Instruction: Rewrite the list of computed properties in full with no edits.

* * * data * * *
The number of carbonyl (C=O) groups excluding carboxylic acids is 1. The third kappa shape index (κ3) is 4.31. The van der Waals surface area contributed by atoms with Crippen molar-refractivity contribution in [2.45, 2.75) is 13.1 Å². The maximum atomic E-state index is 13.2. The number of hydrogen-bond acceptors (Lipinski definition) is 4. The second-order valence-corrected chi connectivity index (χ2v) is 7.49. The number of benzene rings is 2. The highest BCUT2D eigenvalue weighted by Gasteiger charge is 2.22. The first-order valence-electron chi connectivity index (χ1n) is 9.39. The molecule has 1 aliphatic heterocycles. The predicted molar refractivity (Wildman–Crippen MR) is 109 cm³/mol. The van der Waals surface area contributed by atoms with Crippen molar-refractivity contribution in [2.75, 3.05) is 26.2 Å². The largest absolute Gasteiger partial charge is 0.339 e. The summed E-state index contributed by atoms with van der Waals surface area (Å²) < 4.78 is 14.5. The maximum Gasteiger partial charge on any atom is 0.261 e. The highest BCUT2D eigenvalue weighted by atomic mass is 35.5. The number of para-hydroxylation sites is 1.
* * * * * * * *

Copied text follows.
The number of carbonyl (C=O) groups excluding carboxylic acids is 1. The third kappa shape index (κ3) is 4.31. The van der Waals surface area contributed by atoms with Crippen molar-refractivity contribution in [2.45, 2.75) is 13.1 Å². The maximum atomic E-state index is 13.2. The number of hydrogen-bond acceptors (Lipinski definition) is 4. The second-order valence-corrected chi connectivity index (χ2v) is 7.49. The number of benzene rings is 2. The highest BCUT2D eigenvalue weighted by Gasteiger charge is 2.22. The first-order valence-electron chi connectivity index (χ1n) is 9.39. The molecule has 1 aliphatic heterocycles. The predicted molar refractivity (Wildman–Crippen MR) is 109 cm³/mol. The van der Waals surface area contributed by atoms with Crippen molar-refractivity contribution in [2.75, 3.05) is 26.2 Å². The largest absolute Gasteiger partial charge is 0.339 e. The summed E-state index contributed by atoms with van der Waals surface area (Å²) < 4.78 is 14.5. The maximum Gasteiger partial charge on any atom is 0.261 e. The highest BCUT2D eigenvalue weighted by atomic mass is 35.5. The number of para-hydroxylation sites is 1.